MINOCQUA – The Minocqua town board on Tuesday forged ahead with its own ordinance on licensing short-term rentals in single-family residential districts, rather than wait for the county to act. The vote was 3-1.
The ordinance is in response to the state Legislature, which took away the power of local municipalities to prohibit rentals of less than 30 days in all zoning districts. Local municipalities are allowed to prohibit rentals for less than seven days, which Minocqua does so with this ordinance.
The new ordinance becomes effective this Friday after publication. It establishes licensing fees and the steps a homeowner must follow in order to get a license. The ordinance does not affect rentals of 30 days or more. Supervisor Billy Fried voted against the ordinance, saying much of what’s in there is already regulated by the county, or will be once the county enacts its own short-term rental ordinance. However, the county isn’t likely to have its ordinance ready before June, and it will be limited in scope compared to Minocqua’s, Fried conceded. He is also a county supervisor.
Supervisor and resort owner Sue Heil abstained from voting. While much of the town’s and county’ attention has been on the impact on single-family residential districts, the change in state law also applies to the county’s other zoning districts where short-term rentals had been prohibited: Residential and Retail, Rural Residential, and Forestry 1-A, 1-B, 1-C Districts. Those seeking to rent dwellings on a short-term basis in Minocqua will need a state tourist rooming house license; a state seller’s permit; possibly a county administrative review permit; town short-term rental license; and town room tax permit. Various town fees apply, including the $500 application fee. The county administrative review permit is $250.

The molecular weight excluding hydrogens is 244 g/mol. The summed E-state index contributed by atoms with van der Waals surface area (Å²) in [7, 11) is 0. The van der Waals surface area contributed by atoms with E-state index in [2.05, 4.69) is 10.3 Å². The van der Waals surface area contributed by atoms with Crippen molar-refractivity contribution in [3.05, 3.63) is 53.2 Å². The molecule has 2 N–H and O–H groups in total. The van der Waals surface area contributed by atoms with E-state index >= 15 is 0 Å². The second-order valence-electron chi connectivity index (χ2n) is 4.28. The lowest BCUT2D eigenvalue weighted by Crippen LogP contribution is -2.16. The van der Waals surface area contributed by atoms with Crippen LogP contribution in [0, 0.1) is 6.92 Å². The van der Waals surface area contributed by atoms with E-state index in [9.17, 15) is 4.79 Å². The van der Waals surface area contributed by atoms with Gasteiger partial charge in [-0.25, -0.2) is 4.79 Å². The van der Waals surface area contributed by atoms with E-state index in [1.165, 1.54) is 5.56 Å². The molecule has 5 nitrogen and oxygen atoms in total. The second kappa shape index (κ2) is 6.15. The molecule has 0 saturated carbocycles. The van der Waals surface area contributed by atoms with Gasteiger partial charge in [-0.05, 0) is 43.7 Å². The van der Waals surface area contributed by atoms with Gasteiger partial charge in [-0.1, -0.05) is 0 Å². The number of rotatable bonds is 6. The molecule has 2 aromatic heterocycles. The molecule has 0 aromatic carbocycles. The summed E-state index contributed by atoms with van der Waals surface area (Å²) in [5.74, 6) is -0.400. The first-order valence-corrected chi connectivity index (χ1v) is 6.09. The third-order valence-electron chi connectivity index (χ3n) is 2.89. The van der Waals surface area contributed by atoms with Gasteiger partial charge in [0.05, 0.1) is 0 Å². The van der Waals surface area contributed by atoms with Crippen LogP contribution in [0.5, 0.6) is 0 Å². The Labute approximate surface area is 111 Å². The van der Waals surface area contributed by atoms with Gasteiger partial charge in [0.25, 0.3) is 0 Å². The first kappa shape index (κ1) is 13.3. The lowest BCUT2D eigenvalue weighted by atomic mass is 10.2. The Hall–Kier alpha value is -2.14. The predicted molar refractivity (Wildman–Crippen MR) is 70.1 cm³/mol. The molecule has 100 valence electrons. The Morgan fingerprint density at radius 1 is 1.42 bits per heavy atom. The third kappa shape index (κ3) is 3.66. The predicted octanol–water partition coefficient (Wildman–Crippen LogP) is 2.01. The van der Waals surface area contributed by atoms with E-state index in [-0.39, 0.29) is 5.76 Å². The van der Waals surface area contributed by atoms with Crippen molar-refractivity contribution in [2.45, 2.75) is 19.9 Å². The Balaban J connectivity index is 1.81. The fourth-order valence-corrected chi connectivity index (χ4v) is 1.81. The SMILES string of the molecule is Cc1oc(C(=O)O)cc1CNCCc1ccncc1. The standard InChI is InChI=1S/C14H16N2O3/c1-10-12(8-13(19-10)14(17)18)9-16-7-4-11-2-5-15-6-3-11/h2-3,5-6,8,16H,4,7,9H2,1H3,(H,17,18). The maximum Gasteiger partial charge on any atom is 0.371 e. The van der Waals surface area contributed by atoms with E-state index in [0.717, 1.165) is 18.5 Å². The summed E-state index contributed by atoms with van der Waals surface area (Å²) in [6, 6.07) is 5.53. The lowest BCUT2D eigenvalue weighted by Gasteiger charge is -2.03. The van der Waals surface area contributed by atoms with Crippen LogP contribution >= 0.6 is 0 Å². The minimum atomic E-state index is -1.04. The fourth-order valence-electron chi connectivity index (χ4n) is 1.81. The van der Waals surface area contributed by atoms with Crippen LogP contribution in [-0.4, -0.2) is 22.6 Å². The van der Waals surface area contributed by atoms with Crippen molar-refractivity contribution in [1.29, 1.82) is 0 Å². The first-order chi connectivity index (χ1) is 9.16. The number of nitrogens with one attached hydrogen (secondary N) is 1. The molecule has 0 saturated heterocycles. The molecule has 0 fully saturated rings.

Supervisors tweaked the ordinance Tuesday, the third time it’s been before the board. A couple of changes were made at the urging of Sue Morris, owner of Northwoods Property Management, LLC. The ordinance applies to property managers venturing into rentals within single-family districts. Some parts of the ordinance language duplicated others, she said. As these are residential units, she saw no need for requiring commercial-grade fire extinguishers and smoke detectors, etc. Nor were separate fire code inspections by the Minocqua Fire Department needed, as they required in the county health department’s requirements for issuing a tourist rooming house permit. The board agreed on those points and removed them. It was noted that the town’s fire department makes over 1,000 fire inspections each year of commercial properties in the township.
Adding short-term rental properties would be a burden, agreed town chairman Mark Hartzheim. The board, on advice of town attorney Greg Harrold, didn’t agree with Morris’s request to require property managers have a broker license. Harrold said a broker’s license is not needed if the property manager is showing only rental properties. The town will allow outdoor events at such properties, but only for one day, closing no later than 10 p.m. and cannot violate the town’s noise ordinance. Fried wanted it kept to 9 p.m. as the original version stated. Morris noted that state law would prohibit entry to rental property by town officials or their representatives without a 24-hour notice, unless authorities believe there was potential harm to person or property.
Language in earlier versions of the ordinance seemed to imply entry could be made without that 24-hour notice, regardless of circumstances. Hartzheim said neither he nor the town clerk Roben Haggart has seen any applications yet for short-term rental permits. Haggart said her office should be able to handle the paperwork in issuing permits for short-term rentals. “We’ll manage it,” she said. Morris thanked those who worked on the ordinance, but reserved judgment on its effectiveness and scope. “Is it perfect yet? No. Will it ever be? Who knows?” “But I think it’s a start,” she continued. “Unfortunately we got handed this on a platter (from the Legislature) that we didn’t want. And it was a surprise to all of us, not only to municipalities like Minocqua, but also to counties like Oneida. And Vilas County is struggling with this as well.” Hartzheim conceded the ordinance wasn’t “perfect,” but noted it is a “living, breathing document” that can be changed in the future as needed.
And while it imposes some restrictions and fees on future landlords, “We didn’t push it everywhere we could,” he said. For instance, the state allows municipalities to hold such short-term rentals to a maximum of 180 days in a calendar year, but the town chose not to do so.